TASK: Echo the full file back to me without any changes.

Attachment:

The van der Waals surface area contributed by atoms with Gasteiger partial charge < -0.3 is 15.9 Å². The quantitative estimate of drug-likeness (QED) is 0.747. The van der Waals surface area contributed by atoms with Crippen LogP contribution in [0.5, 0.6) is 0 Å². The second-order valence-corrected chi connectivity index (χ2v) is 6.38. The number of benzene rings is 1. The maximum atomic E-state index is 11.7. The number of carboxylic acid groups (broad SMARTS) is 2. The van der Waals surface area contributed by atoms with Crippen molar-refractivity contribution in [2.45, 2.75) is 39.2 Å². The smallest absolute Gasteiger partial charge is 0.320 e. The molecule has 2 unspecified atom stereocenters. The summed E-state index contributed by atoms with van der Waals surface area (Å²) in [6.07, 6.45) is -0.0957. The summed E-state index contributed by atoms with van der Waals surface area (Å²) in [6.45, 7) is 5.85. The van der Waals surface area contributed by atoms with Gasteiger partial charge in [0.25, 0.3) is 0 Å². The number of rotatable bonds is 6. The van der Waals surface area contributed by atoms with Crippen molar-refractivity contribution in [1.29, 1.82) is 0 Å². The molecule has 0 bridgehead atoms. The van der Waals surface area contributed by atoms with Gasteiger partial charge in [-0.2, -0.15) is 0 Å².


The van der Waals surface area contributed by atoms with Gasteiger partial charge < -0.3 is 15.9 Å². The quantitative estimate of drug-likeness (QED) is 0.747. The van der Waals surface area contributed by atoms with Crippen LogP contribution in [0.5, 0.6) is 0 Å². The second-order valence-corrected chi connectivity index (χ2v) is 6.38. The number of benzene rings is 1. The maximum atomic E-state index is 11.7. The number of carboxylic acid groups (broad SMARTS) is 2. The van der Waals surface area contributed by atoms with Crippen molar-refractivity contribution in [2.45, 2.75) is 39.2 Å². The smallest absolute Gasteiger partial charge is 0.320 e. The molecule has 2 unspecified atom stereocenters. The summed E-state index contributed by atoms with van der Waals surface area (Å²) in [6.07, 6.45) is -0.0957. The summed E-state index contributed by atoms with van der Waals surface area (Å²) in [6.45, 7) is 5.85. The van der Waals surface area contributed by atoms with Gasteiger partial charge in [0.25, 0.3) is 0 Å². The number of rotatable bonds is 6. The van der Waals surface area contributed by atoms with Crippen molar-refractivity contribution in [1.29, 1.82) is 0 Å². The molecule has 0 bridgehead atoms. The van der Waals surface area contributed by atoms with Gasteiger partial charge in [-0.2, -0.15) is 0 Å².